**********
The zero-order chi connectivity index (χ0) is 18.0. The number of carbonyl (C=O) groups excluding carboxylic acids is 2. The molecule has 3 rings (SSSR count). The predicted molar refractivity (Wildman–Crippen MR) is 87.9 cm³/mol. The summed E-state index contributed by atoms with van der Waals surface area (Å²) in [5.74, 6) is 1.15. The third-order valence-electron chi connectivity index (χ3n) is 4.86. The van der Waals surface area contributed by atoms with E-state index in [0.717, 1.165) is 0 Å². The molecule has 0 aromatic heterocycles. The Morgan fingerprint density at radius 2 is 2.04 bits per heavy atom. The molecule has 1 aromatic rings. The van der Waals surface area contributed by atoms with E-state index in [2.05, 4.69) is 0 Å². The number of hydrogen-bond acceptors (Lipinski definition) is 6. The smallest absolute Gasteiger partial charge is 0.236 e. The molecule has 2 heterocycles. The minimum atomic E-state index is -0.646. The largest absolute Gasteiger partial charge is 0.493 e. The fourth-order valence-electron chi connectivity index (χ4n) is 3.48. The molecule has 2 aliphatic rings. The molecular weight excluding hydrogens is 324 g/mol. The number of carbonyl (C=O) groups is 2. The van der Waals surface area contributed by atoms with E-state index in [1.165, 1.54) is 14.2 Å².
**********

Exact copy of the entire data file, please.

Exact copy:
The zero-order chi connectivity index (χ0) is 18.0. The number of carbonyl (C=O) groups excluding carboxylic acids is 2. The molecule has 3 rings (SSSR count). The predicted molar refractivity (Wildman–Crippen MR) is 87.9 cm³/mol. The summed E-state index contributed by atoms with van der Waals surface area (Å²) in [5.74, 6) is 1.15. The third-order valence-electron chi connectivity index (χ3n) is 4.86. The van der Waals surface area contributed by atoms with E-state index in [0.717, 1.165) is 0 Å². The molecule has 0 aromatic heterocycles. The Morgan fingerprint density at radius 2 is 2.04 bits per heavy atom. The molecule has 1 aromatic rings. The van der Waals surface area contributed by atoms with E-state index in [2.05, 4.69) is 0 Å². The number of hydrogen-bond acceptors (Lipinski definition) is 6. The smallest absolute Gasteiger partial charge is 0.236 e. The molecule has 2 heterocycles. The minimum atomic E-state index is -0.646. The largest absolute Gasteiger partial charge is 0.493 e. The fourth-order valence-electron chi connectivity index (χ4n) is 3.48. The molecule has 2 aliphatic rings. The molecular weight excluding hydrogens is 324 g/mol. The number of carbonyl (C=O) groups is 2. The van der Waals surface area contributed by atoms with E-state index in [1.165, 1.54) is 14.2 Å².